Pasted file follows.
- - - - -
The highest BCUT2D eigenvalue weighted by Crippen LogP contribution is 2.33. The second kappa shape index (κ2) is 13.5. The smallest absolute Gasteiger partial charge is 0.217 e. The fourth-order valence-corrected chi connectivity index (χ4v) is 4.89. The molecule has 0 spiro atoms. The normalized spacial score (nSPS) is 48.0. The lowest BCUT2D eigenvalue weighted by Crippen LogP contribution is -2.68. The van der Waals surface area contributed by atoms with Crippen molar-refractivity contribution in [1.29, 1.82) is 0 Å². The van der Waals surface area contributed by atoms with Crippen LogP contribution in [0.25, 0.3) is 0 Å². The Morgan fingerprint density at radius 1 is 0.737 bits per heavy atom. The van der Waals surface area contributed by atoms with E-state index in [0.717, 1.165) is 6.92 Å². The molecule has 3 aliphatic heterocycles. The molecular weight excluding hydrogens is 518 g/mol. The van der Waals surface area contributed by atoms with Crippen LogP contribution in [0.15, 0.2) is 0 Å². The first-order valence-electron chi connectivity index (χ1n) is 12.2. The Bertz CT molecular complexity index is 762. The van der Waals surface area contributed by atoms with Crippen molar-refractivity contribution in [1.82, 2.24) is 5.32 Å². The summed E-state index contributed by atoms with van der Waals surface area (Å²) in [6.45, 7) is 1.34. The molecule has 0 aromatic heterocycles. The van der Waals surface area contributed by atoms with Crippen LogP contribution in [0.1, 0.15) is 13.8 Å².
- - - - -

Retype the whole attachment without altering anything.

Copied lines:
The highest BCUT2D eigenvalue weighted by Crippen LogP contribution is 2.33. The second kappa shape index (κ2) is 13.5. The smallest absolute Gasteiger partial charge is 0.217 e. The fourth-order valence-corrected chi connectivity index (χ4v) is 4.89. The molecule has 0 spiro atoms. The normalized spacial score (nSPS) is 48.0. The lowest BCUT2D eigenvalue weighted by Crippen LogP contribution is -2.68. The van der Waals surface area contributed by atoms with Crippen molar-refractivity contribution in [1.29, 1.82) is 0 Å². The van der Waals surface area contributed by atoms with Crippen LogP contribution in [0.25, 0.3) is 0 Å². The Morgan fingerprint density at radius 1 is 0.737 bits per heavy atom. The van der Waals surface area contributed by atoms with E-state index in [0.717, 1.165) is 6.92 Å². The molecule has 3 aliphatic heterocycles. The molecular weight excluding hydrogens is 518 g/mol. The van der Waals surface area contributed by atoms with Crippen LogP contribution in [0.15, 0.2) is 0 Å². The first-order valence-electron chi connectivity index (χ1n) is 12.2. The Bertz CT molecular complexity index is 762. The van der Waals surface area contributed by atoms with Crippen molar-refractivity contribution in [1.82, 2.24) is 5.32 Å². The summed E-state index contributed by atoms with van der Waals surface area (Å²) in [6.45, 7) is 1.34. The molecule has 0 aromatic heterocycles. The van der Waals surface area contributed by atoms with Crippen LogP contribution in [0.1, 0.15) is 13.8 Å².